Syria conflict: Ashdown criticises 'unwise' Western diplomacy
Lord Ashdown has criticised the UK's approach to the conflict in Syria, saying ministerial calls for regime change echo "the days of Iraq".
The ex Lib-Dem leader said Western powers did not have the power to dislodge President Assad and calls for him to go alienated China and Russia.
Instead, the UK should "learn lessons" from Libya and focus on regional support and humanitarian assistance.
Foreign Secretary William Hague said "all options" were being considered.
Since Parliament last sat, there have been renewed calls for action in Syria amid international condemnation of the massacre at Houla in which more than 100 civilians - including more than 30 children - were killed and reports of other mass killings.
In a statement to MPs, Mr Hague said the regime was responsible for "grotesque crimes" and its actions were "inflaming sectarian tensions". He also said there was evidence of terrorist groups affiliated to Al-Qaeda operating in Syria that could cause wider instability.
Following more than a year of fighting in which more than 10,000 people have died, the UK, US and France are among countries to have said the government of President Bashar-al-Assad has lost legitimacy.
They have called for a transition to a more inclusive and representative system of government, with President Assad ultimately standing down.
'Lessons of Libya'
The UK has said "time is running out" for the Assad government to implement the terms of Kofi Annan's plan - which calls for both the Syrian authorities and opposition groups to stop all violence, free political detainees and allow humanitarian aid into the worst-affected areas.
But efforts to rally support behind further action against Syria, including possible sanctions, has run into opposition from Russia and China.
Lord Ashdown told BBC Radio Four's World at One that the West's approach had been "unwise", likening it to the diplomacy pursued in the run-up to the 2003 Iraq conflict.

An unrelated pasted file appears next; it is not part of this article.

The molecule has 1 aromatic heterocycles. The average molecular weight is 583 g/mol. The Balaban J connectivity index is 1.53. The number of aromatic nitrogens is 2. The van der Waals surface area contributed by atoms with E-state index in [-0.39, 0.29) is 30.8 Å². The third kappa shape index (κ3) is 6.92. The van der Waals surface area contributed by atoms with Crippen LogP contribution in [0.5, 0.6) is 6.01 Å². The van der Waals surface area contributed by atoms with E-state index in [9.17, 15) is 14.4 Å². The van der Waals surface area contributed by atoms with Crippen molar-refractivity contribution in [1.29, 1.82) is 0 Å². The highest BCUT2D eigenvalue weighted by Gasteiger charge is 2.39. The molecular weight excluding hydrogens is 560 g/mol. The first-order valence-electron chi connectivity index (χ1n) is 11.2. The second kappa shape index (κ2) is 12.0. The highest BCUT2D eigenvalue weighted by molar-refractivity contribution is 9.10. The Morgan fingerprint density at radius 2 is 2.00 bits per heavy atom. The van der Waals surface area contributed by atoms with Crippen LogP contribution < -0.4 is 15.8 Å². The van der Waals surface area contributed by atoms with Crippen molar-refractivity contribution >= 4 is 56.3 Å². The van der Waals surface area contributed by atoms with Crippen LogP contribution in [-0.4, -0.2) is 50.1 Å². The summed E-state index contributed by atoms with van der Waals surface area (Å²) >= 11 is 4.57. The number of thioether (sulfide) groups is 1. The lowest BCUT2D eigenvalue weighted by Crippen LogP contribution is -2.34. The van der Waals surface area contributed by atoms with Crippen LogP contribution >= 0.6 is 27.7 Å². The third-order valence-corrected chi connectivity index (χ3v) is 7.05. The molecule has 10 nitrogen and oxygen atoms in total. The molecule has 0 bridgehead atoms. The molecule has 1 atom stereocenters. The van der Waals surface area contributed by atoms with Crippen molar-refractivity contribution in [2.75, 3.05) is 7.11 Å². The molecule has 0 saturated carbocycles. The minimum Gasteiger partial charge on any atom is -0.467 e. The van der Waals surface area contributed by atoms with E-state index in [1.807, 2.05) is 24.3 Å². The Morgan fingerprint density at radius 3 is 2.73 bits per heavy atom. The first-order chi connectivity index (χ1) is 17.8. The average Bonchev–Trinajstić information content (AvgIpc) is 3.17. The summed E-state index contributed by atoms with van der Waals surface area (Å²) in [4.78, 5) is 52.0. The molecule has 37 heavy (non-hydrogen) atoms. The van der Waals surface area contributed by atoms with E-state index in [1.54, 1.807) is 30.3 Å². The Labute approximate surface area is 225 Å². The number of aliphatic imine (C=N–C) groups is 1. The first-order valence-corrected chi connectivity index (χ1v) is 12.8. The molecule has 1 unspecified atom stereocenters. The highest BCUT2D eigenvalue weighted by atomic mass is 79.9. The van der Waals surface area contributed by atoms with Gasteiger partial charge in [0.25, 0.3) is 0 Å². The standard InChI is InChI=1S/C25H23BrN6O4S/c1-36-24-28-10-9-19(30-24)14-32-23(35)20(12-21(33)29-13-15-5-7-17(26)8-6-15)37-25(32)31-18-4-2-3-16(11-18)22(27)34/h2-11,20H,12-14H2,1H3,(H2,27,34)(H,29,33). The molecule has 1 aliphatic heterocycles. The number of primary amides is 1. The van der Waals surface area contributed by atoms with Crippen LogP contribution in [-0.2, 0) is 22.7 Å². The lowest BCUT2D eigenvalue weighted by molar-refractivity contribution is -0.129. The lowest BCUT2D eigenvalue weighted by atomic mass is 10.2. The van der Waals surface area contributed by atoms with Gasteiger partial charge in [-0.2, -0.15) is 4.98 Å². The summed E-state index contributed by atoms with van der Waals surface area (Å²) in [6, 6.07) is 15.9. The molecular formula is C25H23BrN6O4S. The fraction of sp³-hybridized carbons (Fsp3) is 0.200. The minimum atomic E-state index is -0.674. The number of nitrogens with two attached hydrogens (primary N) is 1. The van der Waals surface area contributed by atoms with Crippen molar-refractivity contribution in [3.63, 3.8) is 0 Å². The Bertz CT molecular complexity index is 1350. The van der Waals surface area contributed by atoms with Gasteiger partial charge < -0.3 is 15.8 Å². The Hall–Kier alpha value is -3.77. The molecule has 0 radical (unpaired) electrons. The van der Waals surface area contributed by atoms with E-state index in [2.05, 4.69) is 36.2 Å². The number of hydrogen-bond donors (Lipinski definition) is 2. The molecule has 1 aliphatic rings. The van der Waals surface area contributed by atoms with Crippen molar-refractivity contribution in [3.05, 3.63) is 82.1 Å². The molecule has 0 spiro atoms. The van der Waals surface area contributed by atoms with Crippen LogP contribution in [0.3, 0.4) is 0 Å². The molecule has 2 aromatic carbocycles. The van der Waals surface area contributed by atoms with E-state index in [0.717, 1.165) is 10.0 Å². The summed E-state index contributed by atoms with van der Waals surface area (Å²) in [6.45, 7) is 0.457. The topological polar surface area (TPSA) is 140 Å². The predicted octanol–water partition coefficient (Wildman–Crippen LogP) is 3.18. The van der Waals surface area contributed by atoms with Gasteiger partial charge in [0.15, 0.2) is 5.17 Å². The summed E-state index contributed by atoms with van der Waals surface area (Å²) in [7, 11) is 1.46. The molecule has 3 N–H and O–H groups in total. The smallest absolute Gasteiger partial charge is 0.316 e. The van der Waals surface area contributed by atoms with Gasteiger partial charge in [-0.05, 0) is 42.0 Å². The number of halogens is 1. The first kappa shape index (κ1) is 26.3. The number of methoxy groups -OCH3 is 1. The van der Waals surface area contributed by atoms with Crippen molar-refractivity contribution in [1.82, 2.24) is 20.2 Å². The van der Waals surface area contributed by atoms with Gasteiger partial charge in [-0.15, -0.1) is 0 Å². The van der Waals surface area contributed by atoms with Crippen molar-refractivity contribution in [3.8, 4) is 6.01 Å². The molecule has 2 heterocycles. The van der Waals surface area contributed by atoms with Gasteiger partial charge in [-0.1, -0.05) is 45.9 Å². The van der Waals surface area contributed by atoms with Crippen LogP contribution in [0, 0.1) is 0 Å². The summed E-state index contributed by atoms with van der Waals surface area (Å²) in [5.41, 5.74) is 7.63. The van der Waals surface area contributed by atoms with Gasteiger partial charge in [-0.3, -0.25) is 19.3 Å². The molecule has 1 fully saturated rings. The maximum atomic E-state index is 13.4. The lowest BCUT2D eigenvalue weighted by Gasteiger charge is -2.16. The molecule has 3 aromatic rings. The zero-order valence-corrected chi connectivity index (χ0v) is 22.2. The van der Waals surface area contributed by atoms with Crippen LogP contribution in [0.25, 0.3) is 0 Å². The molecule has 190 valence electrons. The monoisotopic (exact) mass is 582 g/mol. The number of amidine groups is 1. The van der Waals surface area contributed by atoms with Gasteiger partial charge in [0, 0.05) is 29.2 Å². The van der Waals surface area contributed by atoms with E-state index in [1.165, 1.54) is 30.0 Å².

"This has not been clever diplomacy. In Syria, we have charged out front, all the West, dressed in shining armour, as though the days of Iraq were still there, and demanded regime change," he said.
"Much better to have followed the lessons of Libya, in this case, to have a coalition led by the region, particularly by the Turks and concentrated, at the beginning, on humanitarian assistance rather than regime change."
Without the support of Russia and China - and of the whole United Nations Security Council - there was little that the international community could do, he said, to influence events on the ground and certainly no prospect of any military intervention.
While it might be too late to establish a "humanitarian corridor" to give safe passage to those fleeing the fighting, he said it was an idea worth considering and he said neighbouring Turkey - which has backed the idea - needed to be more actively engaged in the wider response.
"The truth is now, to be able to do these things, you now have to play canny diplomacy which does not mean going out front and charging at the head of a mob.
"Everyone knows in the end that Assad must go but we knew that about Gaddafi too but we were wise enough not to say so and we achieved it by other means.
"I just think, in our thinking, about how to handle these things we have gone backwards to the days of Iraq as though we had the power that the West had in those days which it does not."
Lord Ashdown, who was the UN's High Representative for Bosnia between 2002 and 2006, played down parallels between the atrocities there in the 1990s and what was happening in Syria now.
But he said he was concerned about the possibility of ethnic, tribal and religious conflict spilling over into other countries.
"I worry about a widening Sunni-Shia conflict...which could engulf the whole of the Middle East and could have global consequences."
Mr Hague told MPs "the time has long passed for the Assad regime to stop the killing and torturing of its own people" and the UK would work with its allies to increase pressure on the regime and further isolate it.
If the Annan plan was not adhered to, Mr Hague said the international community would consider UN action mandating "sweeping sanctions" against Syria and added: "We will not rule out any option which can stop the bloodshed."
For Labour, shadow foreign secretary Douglas Alexander said the international community was "dangerously divided" over how to respond to the escalating violence and called for action to tighten the screw on Damascus, including a comprehensive oil embargo.